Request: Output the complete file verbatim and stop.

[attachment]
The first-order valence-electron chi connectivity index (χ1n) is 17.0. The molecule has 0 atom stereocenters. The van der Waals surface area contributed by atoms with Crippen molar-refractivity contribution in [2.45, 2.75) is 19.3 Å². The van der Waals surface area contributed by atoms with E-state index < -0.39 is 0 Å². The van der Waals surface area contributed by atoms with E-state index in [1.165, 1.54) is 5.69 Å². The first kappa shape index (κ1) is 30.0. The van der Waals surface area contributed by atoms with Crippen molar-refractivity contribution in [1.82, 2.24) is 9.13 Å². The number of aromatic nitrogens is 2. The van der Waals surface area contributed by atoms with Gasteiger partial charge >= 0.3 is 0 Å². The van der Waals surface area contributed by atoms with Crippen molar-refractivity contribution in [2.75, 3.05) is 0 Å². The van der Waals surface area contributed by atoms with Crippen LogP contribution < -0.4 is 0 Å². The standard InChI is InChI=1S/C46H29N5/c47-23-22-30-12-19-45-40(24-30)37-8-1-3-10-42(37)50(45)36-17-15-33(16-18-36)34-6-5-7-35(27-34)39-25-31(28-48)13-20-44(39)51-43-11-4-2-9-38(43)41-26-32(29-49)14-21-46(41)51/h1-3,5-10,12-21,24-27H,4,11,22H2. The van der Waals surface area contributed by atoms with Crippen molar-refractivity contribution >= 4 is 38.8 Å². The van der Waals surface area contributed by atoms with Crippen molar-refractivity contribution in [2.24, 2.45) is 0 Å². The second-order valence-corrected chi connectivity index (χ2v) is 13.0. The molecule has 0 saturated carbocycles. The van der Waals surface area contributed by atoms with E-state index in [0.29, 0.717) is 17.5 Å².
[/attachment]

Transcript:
The first-order valence-electron chi connectivity index (χ1n) is 17.0. The molecule has 0 atom stereocenters. The van der Waals surface area contributed by atoms with Crippen molar-refractivity contribution in [2.45, 2.75) is 19.3 Å². The van der Waals surface area contributed by atoms with E-state index < -0.39 is 0 Å². The van der Waals surface area contributed by atoms with E-state index in [1.165, 1.54) is 5.69 Å². The first kappa shape index (κ1) is 30.0. The van der Waals surface area contributed by atoms with Crippen molar-refractivity contribution in [1.82, 2.24) is 9.13 Å². The number of aromatic nitrogens is 2. The van der Waals surface area contributed by atoms with Gasteiger partial charge >= 0.3 is 0 Å². The van der Waals surface area contributed by atoms with Crippen molar-refractivity contribution in [2.75, 3.05) is 0 Å². The van der Waals surface area contributed by atoms with Crippen LogP contribution < -0.4 is 0 Å². The standard InChI is InChI=1S/C46H29N5/c47-23-22-30-12-19-45-40(24-30)37-8-1-3-10-42(37)50(45)36-17-15-33(16-18-36)34-6-5-7-35(27-34)39-25-31(28-48)13-20-44(39)51-43-11-4-2-9-38(43)41-26-32(29-49)14-21-46(41)51/h1-3,5-10,12-21,24-27H,4,11,22H2. The van der Waals surface area contributed by atoms with Crippen molar-refractivity contribution >= 4 is 38.8 Å². The van der Waals surface area contributed by atoms with Crippen molar-refractivity contribution in [2.24, 2.45) is 0 Å². The second-order valence-corrected chi connectivity index (χ2v) is 13.0. The molecule has 0 saturated carbocycles. The van der Waals surface area contributed by atoms with E-state index in [0.29, 0.717) is 17.5 Å².